Ancient Protein Preservation Confirmed In Dinosaur Bone Cells
April Flowers for redOrbit.com – Your Universe Online
A new study from North Carolina State University (NCSU) and the Palo Alto Research Center (PARC) reveals new evidence for the preservation of ancient dinosaur proteins. This new evidence includes reactivity to antibodies that target specific proteins that are normally found in bone cells of vertebrates. Further, the study findings rule out sample contamination, and solidify the case for the preservation of cells and possibly DNA in ancient remains.
The first discovery, in 2005, of what appeared to be preserved soft tissue in a 67-million-year-old T. Rex was made by Dr. Mary Schweitzer, professor of marine, earth and atmospheric sciences with a joint appointment at the North Carolina Museum of Natural Sciences. Similar preservation in an even older, 80-million-year-old Brachylophosaurus canadensis was revealed by subsequent research. Schweitzer and her team used chemical and molecular analyses in 2007 and 2009 to confirm that the fibrous material collected from the specimens was collagen.
The team’s next step was to find out if the star-shaped cellular structures within the fibrous matrix were bone cells, also called osteocytes. They used a variety of techniques, including microscopy, histochemistry and mass spectrometry, to demonstrate that these cellular structures react to specific antibodies. One such antibody – a protein known as PHEX – is found in the osteocytes of living birds.
The findings of this study were presented last week at the annual meeting of the Society of Vertebrate Paleontology, and appear online in the journal Bone. Funding for the project was obtained by grants from the National Science Foundation and the David and Lucile Packard Foundation.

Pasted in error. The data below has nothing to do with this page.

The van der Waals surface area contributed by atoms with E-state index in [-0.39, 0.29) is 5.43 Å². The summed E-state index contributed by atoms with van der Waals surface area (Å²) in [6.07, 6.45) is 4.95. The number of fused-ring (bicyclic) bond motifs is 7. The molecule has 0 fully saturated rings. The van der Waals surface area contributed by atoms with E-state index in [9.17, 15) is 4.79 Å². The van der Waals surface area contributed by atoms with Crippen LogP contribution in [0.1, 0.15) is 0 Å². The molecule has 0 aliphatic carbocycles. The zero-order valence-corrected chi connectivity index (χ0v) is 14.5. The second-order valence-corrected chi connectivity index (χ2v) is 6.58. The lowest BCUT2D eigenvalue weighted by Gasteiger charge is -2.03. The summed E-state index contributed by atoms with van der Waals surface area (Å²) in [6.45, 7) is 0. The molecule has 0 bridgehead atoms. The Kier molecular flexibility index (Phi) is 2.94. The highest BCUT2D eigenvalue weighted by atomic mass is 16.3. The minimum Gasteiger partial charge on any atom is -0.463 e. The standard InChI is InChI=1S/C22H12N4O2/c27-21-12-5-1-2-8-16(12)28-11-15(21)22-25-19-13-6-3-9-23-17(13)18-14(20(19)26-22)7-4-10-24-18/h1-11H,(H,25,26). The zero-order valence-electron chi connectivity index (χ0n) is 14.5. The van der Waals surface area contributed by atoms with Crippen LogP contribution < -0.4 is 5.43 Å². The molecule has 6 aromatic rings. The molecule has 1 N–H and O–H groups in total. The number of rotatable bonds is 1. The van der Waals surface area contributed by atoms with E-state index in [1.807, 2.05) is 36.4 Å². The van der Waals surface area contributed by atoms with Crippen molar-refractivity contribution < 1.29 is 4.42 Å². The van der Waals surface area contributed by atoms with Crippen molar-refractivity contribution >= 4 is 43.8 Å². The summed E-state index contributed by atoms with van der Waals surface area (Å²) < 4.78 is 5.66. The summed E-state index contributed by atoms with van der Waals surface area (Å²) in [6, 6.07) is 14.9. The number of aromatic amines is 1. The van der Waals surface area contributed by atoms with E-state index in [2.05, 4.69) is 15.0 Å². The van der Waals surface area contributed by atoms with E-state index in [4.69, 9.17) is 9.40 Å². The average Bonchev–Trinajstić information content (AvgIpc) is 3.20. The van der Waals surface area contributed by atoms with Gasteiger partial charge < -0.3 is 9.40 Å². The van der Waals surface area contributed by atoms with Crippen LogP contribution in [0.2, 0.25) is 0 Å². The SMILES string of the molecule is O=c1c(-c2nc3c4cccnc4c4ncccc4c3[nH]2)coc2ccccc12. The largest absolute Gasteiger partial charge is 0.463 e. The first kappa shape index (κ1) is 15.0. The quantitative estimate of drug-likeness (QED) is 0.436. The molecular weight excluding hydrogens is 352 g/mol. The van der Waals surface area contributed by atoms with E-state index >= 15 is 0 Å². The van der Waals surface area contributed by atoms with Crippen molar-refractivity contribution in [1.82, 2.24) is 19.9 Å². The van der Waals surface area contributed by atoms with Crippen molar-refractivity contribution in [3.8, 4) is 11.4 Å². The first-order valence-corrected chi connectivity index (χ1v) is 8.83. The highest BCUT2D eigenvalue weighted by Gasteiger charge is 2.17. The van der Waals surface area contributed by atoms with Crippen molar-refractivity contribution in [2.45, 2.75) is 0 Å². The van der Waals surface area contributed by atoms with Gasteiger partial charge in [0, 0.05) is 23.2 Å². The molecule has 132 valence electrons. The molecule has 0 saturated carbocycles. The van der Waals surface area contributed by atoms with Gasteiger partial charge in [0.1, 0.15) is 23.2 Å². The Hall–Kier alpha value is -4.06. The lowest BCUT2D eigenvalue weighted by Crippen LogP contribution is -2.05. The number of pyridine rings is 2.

“The PHEX finding is important because it helps to rule out sample contamination,” Schweitzer says in a news release. “Some of the antibodies that we used will react to proteins found in other vertebrate cells, but none of the antibodies react to microbes, which supports our theory that these structures are surviving osteocytes. Additionally, the antibody to PHEX will only recognize and bind to one specific site only found in mature bone cells from birds. These antibodies don’t react to other proteins or cells. Because so many other lines of evidence support the dinosaur/bird relationship, finding these proteins helps make the case that these structures are dinosaurian in origin.”
Using another antibody that only binds to the ‘backbone” of DNA, Schweitzer tested for the presence of DNA in the cellular structures. This antibody reacted to tiny amounts of material in both T. rex and B. canadensis. The team used another antibody that binds histone proteins to rule out the presence of microbes. This antibody binds tightly to the DNA of everything except microbes, and they received a positive result. Two other histochemical stains, which fluoresce when they attach to DNA were tested with positive results. These results strongly suggest that the DNA is original. Without sequence data, however, it is impossible to confirm that the DNA is in fact dinosaurian.
“The data thus far seem to support the theory that these structures can be preserved over time,” Schweitzer says. “Hopefully these findings will give us greater insight into the processes of evolutionary change.”